An overall reading of the statute, however, indicates that the Legislature intended to vest more, rather than less discretion in the DEPE's governance of host municipality fees. For instance, the present statute lacks the agreement requirement on the benefit amount altogether. This omission, coupled with the lack of instruction on how to establish the benefit, leads to the Conclusion that the Legislature intended to allow the DEPE wide discretion in determining the reasonableness of the benefit amount, because any arrangement, not merely a formal agreement, is subject to the DEPE's review. This Conclusion is supported by the notion that a formal agreement may limit the
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DEPE's ability to set equitable rates. An analysis of other community host statutes is valuable here.
N.J.S.A. 13:1E-28.1 is the host benefit statute for municipalities which host solid waste transfer stations. This statute originally provided that a benefit would be awarded pursuant to an agreement drawn between the parties. The current version, however, authorizes payment pursuant to an agreement or by order of the DEPE. N.J.S.A. 13:1E-28.1(a). The County contends that if the Legislature had desired to amend N.J.S.A. 13:1E-28 to give the DEPE greater authority, it would have used language similar to that in N.J.S.A. 13:1E-28.1. The County overlooks, however, that N.J.S.A. 13:1E-28 no longer requires an agreement and thus, the DEPE is not called upon to fill in the gaps in the event that an agreement is not drawn. Though the DEPE is specifically delegated this authority in N.J.S.A. 13:1E-28.1, its role in N.J.S.A. 13:1E-28 is not thereby restricted. N.J.S.A. 13:1E-28.1 was amended to assure that the DEPE would take action in the absence of the required agreement. Since no agreement is required in N.J.S.A. 13:1E-28 the corresponding role of the DEPE is not necessary. The lack of an articulated role in that context, however, does not preclude DEPE review of host community benefits.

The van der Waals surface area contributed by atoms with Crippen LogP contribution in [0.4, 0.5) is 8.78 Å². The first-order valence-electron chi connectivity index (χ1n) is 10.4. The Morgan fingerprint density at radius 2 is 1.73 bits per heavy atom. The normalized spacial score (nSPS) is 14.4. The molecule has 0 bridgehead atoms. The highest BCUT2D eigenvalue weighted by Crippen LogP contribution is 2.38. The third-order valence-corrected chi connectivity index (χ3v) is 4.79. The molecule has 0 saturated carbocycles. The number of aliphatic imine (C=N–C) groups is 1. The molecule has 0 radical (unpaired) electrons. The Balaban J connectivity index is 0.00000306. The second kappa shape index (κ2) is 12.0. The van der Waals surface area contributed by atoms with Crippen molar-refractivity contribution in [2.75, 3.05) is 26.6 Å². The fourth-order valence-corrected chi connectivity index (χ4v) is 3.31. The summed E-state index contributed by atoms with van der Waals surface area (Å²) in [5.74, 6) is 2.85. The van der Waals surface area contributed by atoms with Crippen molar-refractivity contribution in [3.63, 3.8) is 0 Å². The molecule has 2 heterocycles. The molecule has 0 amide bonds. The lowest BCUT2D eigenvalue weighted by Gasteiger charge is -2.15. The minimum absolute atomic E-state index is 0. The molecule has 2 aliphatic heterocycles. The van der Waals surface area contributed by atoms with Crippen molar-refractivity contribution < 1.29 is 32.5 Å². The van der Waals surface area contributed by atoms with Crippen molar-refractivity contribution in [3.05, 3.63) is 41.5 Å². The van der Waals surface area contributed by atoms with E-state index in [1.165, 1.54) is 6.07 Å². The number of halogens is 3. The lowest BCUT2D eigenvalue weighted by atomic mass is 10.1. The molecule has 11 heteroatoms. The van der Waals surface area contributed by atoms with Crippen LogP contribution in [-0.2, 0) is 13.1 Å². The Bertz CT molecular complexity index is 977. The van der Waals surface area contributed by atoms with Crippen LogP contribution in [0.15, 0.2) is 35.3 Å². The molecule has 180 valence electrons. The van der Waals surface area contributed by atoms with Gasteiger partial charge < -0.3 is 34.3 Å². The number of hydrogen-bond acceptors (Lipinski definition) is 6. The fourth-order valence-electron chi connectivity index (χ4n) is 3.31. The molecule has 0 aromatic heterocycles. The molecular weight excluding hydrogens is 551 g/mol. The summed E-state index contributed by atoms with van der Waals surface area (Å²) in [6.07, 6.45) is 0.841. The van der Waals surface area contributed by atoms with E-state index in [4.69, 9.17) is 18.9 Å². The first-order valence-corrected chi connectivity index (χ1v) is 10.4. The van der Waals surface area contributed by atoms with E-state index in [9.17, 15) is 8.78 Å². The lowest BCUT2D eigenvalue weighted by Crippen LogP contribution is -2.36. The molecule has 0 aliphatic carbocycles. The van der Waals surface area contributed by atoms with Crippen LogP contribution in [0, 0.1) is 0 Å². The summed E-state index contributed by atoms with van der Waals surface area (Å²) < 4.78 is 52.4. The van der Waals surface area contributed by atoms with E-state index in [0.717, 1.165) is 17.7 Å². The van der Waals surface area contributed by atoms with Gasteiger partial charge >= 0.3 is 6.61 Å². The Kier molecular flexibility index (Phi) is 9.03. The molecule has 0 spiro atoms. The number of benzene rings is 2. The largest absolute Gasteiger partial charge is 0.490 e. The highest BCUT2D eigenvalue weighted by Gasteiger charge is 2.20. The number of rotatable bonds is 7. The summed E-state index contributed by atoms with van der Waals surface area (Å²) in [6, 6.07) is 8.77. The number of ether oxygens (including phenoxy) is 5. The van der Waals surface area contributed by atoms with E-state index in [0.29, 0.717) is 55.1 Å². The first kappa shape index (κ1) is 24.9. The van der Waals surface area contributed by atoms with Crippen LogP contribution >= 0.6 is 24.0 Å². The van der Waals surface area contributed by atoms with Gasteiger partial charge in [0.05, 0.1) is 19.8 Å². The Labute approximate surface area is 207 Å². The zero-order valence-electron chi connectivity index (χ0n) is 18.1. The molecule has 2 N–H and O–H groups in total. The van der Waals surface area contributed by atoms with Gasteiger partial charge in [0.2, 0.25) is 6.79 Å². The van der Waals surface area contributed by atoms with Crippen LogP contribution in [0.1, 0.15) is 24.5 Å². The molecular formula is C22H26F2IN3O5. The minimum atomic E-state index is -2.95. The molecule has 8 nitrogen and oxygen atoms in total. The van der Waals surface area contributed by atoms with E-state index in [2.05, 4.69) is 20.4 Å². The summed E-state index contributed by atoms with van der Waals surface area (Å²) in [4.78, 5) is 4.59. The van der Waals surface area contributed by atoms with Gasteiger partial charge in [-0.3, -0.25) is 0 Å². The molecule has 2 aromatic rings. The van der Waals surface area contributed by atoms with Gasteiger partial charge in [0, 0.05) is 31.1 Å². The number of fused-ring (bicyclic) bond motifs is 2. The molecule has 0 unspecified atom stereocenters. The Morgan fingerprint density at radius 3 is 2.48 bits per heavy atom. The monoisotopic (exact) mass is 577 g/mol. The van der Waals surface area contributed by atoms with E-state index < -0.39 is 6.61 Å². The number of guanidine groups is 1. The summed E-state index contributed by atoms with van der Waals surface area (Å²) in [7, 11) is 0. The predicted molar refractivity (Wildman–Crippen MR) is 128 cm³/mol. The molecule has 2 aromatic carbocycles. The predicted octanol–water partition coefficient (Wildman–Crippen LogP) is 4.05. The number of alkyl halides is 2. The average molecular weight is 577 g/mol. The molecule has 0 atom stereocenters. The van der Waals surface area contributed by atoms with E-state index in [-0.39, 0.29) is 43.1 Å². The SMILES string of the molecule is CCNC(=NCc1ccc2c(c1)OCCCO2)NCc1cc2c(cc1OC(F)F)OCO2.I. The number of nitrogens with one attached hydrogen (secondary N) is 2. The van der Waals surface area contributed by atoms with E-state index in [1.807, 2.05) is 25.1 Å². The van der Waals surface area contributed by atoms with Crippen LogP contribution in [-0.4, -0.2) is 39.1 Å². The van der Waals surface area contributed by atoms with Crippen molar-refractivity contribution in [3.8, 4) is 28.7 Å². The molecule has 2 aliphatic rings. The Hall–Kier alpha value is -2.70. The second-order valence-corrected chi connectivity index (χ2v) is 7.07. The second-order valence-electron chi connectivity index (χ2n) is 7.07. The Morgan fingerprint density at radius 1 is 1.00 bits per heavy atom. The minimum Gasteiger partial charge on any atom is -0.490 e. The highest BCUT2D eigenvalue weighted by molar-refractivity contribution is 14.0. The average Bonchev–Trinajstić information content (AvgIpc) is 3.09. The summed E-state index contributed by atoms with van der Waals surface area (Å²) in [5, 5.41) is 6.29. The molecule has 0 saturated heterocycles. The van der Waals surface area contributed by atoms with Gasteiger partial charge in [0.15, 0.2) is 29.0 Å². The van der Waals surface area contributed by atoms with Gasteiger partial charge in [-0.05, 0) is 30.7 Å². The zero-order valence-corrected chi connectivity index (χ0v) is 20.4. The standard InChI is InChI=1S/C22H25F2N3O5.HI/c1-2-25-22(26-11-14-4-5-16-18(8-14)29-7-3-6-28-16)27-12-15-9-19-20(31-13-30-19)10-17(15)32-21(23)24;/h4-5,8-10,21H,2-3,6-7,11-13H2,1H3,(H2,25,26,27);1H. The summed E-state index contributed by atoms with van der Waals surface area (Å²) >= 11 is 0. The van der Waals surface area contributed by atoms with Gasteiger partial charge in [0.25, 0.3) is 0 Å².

Similarly, N.J.S.A. 48:13A-5.1, which governs host community benefits for municipalities in which incinerators are located, allows for negotiation between the parties, but does not specifically require an agreement. It provides that "[a] municipality may negotiate with the person holding the franchise for a resource recovery facility or the contracting unit, or both as the case may be, for an amount exceeding the amount provided for in this section." This statute was simultaneously enacted with N.J.S.A. 13:1E-28 in 1985, yet only the former explicitly provides for negotiation. Since the statutes involve similar subject matter, but have contrasting language, the legislative intent to require negotiations must not apply to permanent landfill sites, but only incinerators and temporary landfill stations. See Malone v. Fender, 80 N.J. 129, 402 A.2d 240 (1979). Again,
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this omission in N.J.S.A. 13:1E-28 may have been intended to allow the DEPE latitude in properly regulating host fees without altering the terms of a formal agreement.
A limitation of the DEPE's review power in host community fees simply is not discernable from a reading of N.J.S.A. 13:1E-28 or a combined reading of the host community statutes. Moreover, the integration of the Board of Regulatory Commissioners and the DEPE only strengthens DEPE's broad review powers, as the unification was specifically intended to "advance a coordinated approach to environmental and utility regulation and energy planning . . . ." N.J.S.A. 13:1D-1.
The specified purpose of this departmental unification is supported by DEPE's action in this case. The payment scheme between the County and Mansfield was in need of review, since the township was receiving only the statutory minimum for storing solid waste within its limits. Apparently, the County would have us rule that no review process is applicable at all. It postures that the sole alternatives available to Mansfield are the methods of payment listed in the statute. This inequitable precedent, however, would allow landfill owners to refuse negotiations and thereby pay only the amount minimally required.